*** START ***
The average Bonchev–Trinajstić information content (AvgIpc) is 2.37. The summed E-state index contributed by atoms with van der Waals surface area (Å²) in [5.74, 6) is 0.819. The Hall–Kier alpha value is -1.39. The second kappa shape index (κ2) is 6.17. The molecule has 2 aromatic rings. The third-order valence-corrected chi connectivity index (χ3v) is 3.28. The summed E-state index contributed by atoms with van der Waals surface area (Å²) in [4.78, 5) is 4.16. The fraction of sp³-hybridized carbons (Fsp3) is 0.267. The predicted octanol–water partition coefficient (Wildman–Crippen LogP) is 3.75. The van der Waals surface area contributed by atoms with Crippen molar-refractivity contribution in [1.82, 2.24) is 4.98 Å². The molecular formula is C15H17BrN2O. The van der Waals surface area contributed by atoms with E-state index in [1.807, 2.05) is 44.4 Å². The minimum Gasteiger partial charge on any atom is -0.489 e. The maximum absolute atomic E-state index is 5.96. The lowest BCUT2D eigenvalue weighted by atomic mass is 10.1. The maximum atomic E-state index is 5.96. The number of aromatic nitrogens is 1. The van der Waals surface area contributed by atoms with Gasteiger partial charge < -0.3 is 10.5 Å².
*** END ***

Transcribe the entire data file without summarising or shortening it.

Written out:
The average Bonchev–Trinajstić information content (AvgIpc) is 2.37. The summed E-state index contributed by atoms with van der Waals surface area (Å²) in [5.74, 6) is 0.819. The Hall–Kier alpha value is -1.39. The second kappa shape index (κ2) is 6.17. The molecule has 2 aromatic rings. The third-order valence-corrected chi connectivity index (χ3v) is 3.28. The summed E-state index contributed by atoms with van der Waals surface area (Å²) in [4.78, 5) is 4.16. The fraction of sp³-hybridized carbons (Fsp3) is 0.267. The predicted octanol–water partition coefficient (Wildman–Crippen LogP) is 3.75. The van der Waals surface area contributed by atoms with Crippen molar-refractivity contribution in [1.82, 2.24) is 4.98 Å². The molecular formula is C15H17BrN2O. The van der Waals surface area contributed by atoms with E-state index in [1.807, 2.05) is 44.4 Å². The minimum Gasteiger partial charge on any atom is -0.489 e. The maximum absolute atomic E-state index is 5.96. The lowest BCUT2D eigenvalue weighted by atomic mass is 10.1. The maximum atomic E-state index is 5.96. The number of aromatic nitrogens is 1. The van der Waals surface area contributed by atoms with Gasteiger partial charge < -0.3 is 10.5 Å².